But the emergency advocators for the removal of Service Chiefs should also not forget that the Commander-In-Chief, as an ex- General came on board and inherited a disheveled military personnel and polarized Armed Forces. Everyone knows that it provoked displeasure and anger in President Buhari as a Nigerian statesman and former Army General.
It is unthinkable for any Nigerian to expect that he would have served as the democratic leader of Nigeria and still left the Nigerian Military in such a disfigured shape. It is unpatriotic and an inclination to impatience for those clamouring for the sack of the Service Chiefs who are anchoring these reforms and innovations in the Military mid-way.
The Service Chiefs are operating in the counter-insurgency operations in Nigeria with a savvy only akin to what Sun Tzu’s wisdom echoes as “What the ancients called a clever fighter is one who not only wins, but excels in winning with ease.”
Therefore, the hired crusaders for the sacking of the incumbent Military leadership must not forget that the decision of President Buhari to retain the Service Chiefs is beyond combating Boko Haram/ISWAP terrorism alone. It has much ado about the healthiness and professionalism of the nation’s Armed Forces. But from the cocoons and narrow-mindedness of these politicians, even if given 30 years ahead, they will neither sight nor understand the need for a good institutional foundation for the Nigerian Military.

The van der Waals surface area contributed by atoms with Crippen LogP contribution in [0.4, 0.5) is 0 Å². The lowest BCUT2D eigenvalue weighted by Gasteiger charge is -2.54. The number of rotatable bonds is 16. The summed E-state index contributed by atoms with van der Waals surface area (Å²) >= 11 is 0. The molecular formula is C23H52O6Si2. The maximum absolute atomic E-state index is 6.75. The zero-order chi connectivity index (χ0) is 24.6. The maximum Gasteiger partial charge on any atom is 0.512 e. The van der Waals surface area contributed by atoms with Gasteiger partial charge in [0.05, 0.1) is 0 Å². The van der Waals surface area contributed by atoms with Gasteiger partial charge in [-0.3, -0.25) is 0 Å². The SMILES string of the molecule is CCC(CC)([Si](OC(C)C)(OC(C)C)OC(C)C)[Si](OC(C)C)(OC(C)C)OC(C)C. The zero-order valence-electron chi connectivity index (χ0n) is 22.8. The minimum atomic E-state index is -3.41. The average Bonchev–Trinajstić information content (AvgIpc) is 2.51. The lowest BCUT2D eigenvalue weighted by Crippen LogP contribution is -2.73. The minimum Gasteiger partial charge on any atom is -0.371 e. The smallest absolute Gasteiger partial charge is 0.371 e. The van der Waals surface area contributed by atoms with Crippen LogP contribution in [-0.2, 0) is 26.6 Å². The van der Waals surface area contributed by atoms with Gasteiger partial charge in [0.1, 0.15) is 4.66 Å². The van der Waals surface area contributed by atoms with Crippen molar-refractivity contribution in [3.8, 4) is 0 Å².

However, unarguably, that President Buhari has seen the laughable state of the Nigerian Armed Forces which he inherited; he is not ready to leave it in shambles anymore. And retaining the Service Chiefs to complete one of the assigned assignments is something that Nigerians will appreciate, behold and cherish so much in the future.
It is needless to flog the unwilling horse. The Nigerian laws are clear as to the tenure of Service Chiefs and the President has acted within his prerogative as Commander in-Chief. Sun Tzu again says, “The Commander stands for the virtues of wisdom, sincerity, benevolence, courage, and strictness.” President Buhari has such traits in abundance. And Nigerians owe him the obligation of support to bequeath to the nation, an Armed Forces that will be the pride of all citizens and the envy of the world.
Agbese is an author, publisher and human rights activist in the United Kingdom.